Sox picking their spots
Pitching depth being monitored
FORT MYERS, Fla. — It was John Lackey’s turn to pitch yesterday and the Red Sox had two games to play, one at City of Palms Park against the Rays, and the other across the state in Jupiter against the Cardinals.
But Lackey did his work down Edison Avenue, pitching five innings to minor leaguers. The Red Sox wanted to use the games to determine the depth of their pitching staff with the season approaching.
Boof Bonser was given the start at home and Michael Bowden the nod on the road. Both are among the competitors for one of the last two spots in the bullpen or to serve as emergency starters.
“Today will be a big indicator for us,’’ pitching coach John Farrell said nearly five hours before the first pitches of the day were thrown. “You want to see some of those secondary guys start to emerge.’’
When the day ended, Farrell and manager Terry Francona were left wondering if their staff was as deep as they first believed.
Bonser could not get through three innings, giving up five runs on six hits, including two home runs, then telling the staff he had a sore right groin. Bowden managed three innings and allowed four runs on six hits, three of those doubles.
Junichi Tazawa, the 23-year-old prospect from Japan, gave up four runs in his inning as three Rays hit home runs.
The Sox lost to Tampa Bay, 11-9, and lost to the Cardinals, 13-8. The Rays finished with seven home runs, two each by Evan Longoria and Kelly Shoppach. The Cardinals scored seven runs in the eighth inning, four with two outs.
“That’s not good,’’ Francona said.
The Red Sox were confident the addition of Lackey to a rotation that included Josh Beckett, Jon Lester, Clay Buchholz, and Daisuke Matsuzaka would give them the best group in baseball.
But Matsuzaka has thrown only two innings this spring, slowed by a sore back and neck. Now 43-year-old Tim Wakefield is pushing to take his place. Building depth has become paramount.
Bonser, Bowden, Tazawa, 22-year-old lefthander Felix Doubront and perhaps even 20-year-old Casey Kelly could become important. The Red Sox needed 11 starters last season and even the world champion Yankees used nine.
“That’s the big thing for everybody, is trying to see not statistically what their spring looks like, but trying to move forward and project guys as where they fit in with your ball club or how they fit,’’ Francona said. “That’s the bigger challenge for us, not to ever penalize somebody for two bad innings. That’s not the idea of spring training. It’s how to figure out where guys fit.’’
Bonser, who had shoulder surgery a year ago, is out of minor league options. So he would have to pass through waivers if he is not on the 25-man roster. Until yesterday, he had pitched fairly well.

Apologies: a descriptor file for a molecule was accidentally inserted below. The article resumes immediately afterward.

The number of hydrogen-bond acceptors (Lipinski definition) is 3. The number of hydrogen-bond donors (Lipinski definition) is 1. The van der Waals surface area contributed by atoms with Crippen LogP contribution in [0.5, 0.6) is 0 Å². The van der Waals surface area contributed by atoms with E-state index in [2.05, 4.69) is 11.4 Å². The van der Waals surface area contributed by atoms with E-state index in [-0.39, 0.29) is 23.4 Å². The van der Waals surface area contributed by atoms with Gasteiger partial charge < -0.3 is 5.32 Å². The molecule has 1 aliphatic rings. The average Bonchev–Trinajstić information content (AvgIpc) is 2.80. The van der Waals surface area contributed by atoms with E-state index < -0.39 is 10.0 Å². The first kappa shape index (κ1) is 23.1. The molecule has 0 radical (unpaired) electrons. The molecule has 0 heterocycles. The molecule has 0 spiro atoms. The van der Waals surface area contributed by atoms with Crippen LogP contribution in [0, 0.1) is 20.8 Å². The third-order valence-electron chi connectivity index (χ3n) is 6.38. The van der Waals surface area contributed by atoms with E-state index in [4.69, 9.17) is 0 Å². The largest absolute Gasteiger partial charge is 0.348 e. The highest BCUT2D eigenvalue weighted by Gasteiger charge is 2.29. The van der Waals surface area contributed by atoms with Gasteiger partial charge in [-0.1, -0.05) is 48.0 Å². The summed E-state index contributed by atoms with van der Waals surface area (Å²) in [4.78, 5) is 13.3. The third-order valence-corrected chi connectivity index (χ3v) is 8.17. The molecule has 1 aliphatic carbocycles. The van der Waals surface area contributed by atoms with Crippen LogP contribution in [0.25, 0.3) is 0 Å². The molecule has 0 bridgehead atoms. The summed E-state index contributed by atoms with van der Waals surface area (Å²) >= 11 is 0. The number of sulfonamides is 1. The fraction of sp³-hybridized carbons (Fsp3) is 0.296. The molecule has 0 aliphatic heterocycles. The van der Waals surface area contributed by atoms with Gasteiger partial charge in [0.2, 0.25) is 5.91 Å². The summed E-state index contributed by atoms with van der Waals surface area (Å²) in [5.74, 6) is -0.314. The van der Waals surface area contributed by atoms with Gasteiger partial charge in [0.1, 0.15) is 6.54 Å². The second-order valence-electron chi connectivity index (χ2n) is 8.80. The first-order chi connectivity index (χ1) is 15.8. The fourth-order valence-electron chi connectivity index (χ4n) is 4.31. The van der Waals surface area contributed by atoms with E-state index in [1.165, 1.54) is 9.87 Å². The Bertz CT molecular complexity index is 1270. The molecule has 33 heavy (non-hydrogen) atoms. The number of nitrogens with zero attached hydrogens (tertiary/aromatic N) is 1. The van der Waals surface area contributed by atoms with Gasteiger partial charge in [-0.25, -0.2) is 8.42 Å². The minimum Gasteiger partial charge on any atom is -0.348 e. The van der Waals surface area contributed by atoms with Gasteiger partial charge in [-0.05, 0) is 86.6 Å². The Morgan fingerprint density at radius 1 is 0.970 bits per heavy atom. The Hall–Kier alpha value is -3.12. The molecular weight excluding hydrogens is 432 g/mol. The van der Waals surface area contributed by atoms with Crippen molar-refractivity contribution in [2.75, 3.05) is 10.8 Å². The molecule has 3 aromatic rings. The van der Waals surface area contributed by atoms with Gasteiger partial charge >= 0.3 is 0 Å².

“I threw some good pitches and they whacked it,’’ Bonser said. “They have good hitters over there. It was very frustrating. To try and come in and get that last spot and to do something like that, it takes its toll a little bit.
“I still have to come in and prove to them that I’m healthy and that I can pitch. When I go out and do something like that today, it gets me down.’’
Bonser’s groin will be evaluated today.
“We hope it’s not much, but it’s enough that he mentioned it,’’ Francona said.
Tazawa is being tried as a possible reliever for the major league roster with the possibility of starting for Triple A Pawtucket. But he has not pitched well, showing a lack of life on his fastball.
“The results have not been there,’’ Tazawa said via interpreter Ryo Shinkawa. “I’m still learning the philosophy of pitching in the United States.’’
One bright spot has been Doubront, who did not allow a run in seven innings before being sent back to the minor league camp.
“He came and followed last year’s camp with another good camp,’’ Francona said. “A young lefthander who has the ability to throw a fastball and get major league hitters out is pretty exciting. He’s kind of moving up on the radar. We’re kind of excited to watch his progress.’’
With 12 days left before the opener, the Sox will continue to hold auditions.
“We’re going to take all our allotted time to try and figure out not only how our team looks to start the season, but how we best look going forward,’’ Francona said. “That’s probably the harder thing. We could pick a team but we need to figure out our depth and make good decisions, not just for Opening Night.’’
The Red Sox have lost eight of nine games, giving up 61 runs. Francona is not one to get too agitated about spring training, but he expects to see some improvement with only a dozen exhibition games left.
“Hopefully we’ll kick it into gear a little bit the next couple of days,’’ he said. “Get a little bit more energy and play a little bit cleaner baseball.’’